‘Black and Blue’ salvia is really more blue and purple than black, but you know how these things go in the garden world. Dark purple is often considered black and identifying colour is mostly down to a bit of wishful thinking. This salvia is also reported to attract hummingbirds, hence the common name, hummingbird sage, but it does not live up to the hype there either, at least not in my garden where nary a hummingbird has been seen and not for want of trying.
I am loving this combination of the chartreuse ‘Designer Genes’ hosta, flanked by the delicate Claytonia virginica ‘Spring Beauty’ blooms.
See also: Sierra Spring Beauty (Claytonia nevadensis).
I purchased this particular large, green, plastic container used and for only one dollar at a plant sale in the spring of 2010. It’s not particularly beautiful, but isn’t offensive either — I recognized it right away as a good sized tub with an uncommon depth and girth that would make a happy home for several plants.
I originally used the pot for a mixed scented geranium (Pelargonium) planting that I had in mind at the time. If you’re curious, a photo of it appears on page 123 of my new book, “Easy Growing: Organic Herbs & Edible Flowers from Small Spaces“.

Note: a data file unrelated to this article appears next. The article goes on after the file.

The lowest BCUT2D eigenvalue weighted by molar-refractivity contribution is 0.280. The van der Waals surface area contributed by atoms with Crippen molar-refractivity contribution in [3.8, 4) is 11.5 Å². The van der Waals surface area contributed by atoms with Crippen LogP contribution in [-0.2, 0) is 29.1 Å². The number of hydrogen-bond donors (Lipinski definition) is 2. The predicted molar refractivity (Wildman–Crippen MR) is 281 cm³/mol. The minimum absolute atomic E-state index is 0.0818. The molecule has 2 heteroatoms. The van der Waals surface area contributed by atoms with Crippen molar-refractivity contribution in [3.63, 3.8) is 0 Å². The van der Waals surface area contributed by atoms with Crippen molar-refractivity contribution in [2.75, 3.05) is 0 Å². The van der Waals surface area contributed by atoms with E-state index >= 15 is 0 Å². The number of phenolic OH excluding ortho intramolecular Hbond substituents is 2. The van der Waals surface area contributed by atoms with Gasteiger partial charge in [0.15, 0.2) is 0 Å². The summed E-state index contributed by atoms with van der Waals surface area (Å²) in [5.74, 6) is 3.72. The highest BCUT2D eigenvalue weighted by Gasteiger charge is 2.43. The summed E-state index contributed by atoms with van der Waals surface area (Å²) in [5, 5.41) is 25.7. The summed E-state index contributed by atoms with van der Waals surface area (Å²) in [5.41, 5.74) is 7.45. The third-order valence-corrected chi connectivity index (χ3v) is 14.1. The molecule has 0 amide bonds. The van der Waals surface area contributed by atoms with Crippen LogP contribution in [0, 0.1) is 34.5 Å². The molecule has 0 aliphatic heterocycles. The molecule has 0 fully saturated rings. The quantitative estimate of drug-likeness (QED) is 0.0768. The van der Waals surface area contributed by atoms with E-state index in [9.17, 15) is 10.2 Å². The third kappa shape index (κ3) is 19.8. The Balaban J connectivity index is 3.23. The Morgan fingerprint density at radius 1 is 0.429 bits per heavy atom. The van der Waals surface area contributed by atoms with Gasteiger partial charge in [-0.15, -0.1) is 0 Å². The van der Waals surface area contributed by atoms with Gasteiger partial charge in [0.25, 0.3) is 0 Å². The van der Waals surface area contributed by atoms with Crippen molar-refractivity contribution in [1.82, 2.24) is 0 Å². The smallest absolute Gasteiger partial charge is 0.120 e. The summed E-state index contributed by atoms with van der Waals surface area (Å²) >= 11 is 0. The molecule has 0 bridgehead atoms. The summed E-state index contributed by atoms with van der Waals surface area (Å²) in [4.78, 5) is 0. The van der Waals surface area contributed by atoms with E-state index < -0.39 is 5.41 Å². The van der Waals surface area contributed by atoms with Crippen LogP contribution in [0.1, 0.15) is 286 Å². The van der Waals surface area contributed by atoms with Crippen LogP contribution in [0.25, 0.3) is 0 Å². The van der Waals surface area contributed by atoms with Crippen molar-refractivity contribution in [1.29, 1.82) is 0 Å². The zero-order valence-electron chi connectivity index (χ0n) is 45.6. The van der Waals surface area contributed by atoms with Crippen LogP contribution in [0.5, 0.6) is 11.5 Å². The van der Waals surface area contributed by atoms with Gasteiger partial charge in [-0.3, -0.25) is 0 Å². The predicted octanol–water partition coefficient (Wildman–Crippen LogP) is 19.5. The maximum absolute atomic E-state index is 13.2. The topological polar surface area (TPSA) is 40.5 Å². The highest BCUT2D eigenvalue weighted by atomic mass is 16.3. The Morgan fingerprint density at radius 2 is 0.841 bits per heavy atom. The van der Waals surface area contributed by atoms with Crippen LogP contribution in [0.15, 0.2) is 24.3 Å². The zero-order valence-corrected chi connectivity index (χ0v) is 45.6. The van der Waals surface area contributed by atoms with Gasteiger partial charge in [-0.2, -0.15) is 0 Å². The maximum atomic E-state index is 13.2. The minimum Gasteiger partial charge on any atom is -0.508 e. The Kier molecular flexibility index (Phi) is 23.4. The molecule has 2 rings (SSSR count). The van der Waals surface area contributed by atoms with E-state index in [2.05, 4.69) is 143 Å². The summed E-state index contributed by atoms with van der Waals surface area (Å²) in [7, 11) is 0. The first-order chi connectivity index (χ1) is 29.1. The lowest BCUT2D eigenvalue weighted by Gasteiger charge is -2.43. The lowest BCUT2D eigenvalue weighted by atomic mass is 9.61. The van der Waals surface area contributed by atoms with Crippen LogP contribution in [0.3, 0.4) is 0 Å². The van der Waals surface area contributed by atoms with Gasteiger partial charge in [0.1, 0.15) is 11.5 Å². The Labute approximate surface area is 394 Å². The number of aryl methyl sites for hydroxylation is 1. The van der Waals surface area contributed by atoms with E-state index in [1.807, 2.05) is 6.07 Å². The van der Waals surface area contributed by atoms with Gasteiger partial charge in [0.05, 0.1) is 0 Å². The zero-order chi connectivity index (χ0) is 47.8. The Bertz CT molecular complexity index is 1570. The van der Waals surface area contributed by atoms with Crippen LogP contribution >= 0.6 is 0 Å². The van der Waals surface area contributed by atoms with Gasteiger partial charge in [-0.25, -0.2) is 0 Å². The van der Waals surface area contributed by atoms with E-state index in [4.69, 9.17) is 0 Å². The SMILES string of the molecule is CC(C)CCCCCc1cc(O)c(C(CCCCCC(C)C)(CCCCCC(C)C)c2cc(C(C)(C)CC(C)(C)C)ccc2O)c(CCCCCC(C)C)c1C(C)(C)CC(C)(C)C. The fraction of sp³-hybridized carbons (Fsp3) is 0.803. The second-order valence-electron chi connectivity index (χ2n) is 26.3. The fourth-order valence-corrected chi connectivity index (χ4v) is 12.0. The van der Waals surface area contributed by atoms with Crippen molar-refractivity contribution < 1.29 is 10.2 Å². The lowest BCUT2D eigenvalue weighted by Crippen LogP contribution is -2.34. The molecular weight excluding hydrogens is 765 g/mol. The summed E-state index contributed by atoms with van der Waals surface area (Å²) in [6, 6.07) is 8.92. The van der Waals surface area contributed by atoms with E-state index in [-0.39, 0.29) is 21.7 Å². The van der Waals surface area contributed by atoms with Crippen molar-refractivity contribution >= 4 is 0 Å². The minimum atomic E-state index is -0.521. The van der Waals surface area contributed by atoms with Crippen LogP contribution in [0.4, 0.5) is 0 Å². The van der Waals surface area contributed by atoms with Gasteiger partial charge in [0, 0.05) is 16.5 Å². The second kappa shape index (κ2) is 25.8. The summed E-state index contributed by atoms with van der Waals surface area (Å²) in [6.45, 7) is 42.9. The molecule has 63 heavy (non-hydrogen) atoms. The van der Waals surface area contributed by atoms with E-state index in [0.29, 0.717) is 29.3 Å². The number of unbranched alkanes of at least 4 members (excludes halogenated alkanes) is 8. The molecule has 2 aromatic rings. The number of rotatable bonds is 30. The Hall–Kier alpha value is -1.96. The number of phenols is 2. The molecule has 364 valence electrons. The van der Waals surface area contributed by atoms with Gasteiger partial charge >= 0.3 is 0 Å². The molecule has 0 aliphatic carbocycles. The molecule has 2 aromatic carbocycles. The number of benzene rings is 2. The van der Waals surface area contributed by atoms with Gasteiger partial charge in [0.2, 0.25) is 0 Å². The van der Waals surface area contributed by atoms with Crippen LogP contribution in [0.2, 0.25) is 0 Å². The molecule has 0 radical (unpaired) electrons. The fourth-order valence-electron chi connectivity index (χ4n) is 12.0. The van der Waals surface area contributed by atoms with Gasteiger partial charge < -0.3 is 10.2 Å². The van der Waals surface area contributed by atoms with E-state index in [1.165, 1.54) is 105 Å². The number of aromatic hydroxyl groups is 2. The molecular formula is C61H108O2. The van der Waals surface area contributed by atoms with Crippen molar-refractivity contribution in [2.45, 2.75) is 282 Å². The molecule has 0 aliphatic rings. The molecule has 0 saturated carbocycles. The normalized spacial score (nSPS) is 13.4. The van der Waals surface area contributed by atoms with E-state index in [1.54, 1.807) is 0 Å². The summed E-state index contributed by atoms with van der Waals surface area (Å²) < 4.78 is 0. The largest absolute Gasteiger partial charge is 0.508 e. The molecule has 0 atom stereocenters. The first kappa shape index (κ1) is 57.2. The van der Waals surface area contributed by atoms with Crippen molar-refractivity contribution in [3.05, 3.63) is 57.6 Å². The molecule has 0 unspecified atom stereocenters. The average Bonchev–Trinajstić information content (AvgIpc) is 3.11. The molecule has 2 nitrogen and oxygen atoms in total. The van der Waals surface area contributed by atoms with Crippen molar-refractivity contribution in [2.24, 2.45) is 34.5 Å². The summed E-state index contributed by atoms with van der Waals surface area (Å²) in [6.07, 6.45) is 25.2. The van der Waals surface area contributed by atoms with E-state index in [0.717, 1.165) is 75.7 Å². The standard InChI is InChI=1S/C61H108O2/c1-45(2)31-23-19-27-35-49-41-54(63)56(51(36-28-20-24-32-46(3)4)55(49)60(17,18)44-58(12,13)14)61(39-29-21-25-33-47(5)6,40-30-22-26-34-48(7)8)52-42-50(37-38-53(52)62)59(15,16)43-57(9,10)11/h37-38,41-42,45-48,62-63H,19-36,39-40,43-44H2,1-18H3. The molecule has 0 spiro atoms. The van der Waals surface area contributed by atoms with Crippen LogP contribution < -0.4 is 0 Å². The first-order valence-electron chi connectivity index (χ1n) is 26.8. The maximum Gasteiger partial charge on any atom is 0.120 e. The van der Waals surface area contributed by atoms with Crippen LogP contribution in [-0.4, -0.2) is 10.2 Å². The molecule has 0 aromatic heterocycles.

With more space to grow in the ground last year, I allowed myself room to play with ornamentals and even gave up more coveted container space to them. This time around I wanted to plant something in the big green bin that would quickly hang over and hide it completely.
Today’s photo was taken in mt friend Barry’s backyard.
One of my favourite features in his garden this summer are the ‘Mahogany’ nasturtiums that have been going gangbusters since June (right side). Their deep red blooms look so good against all of the chartreuse foliage in that corner.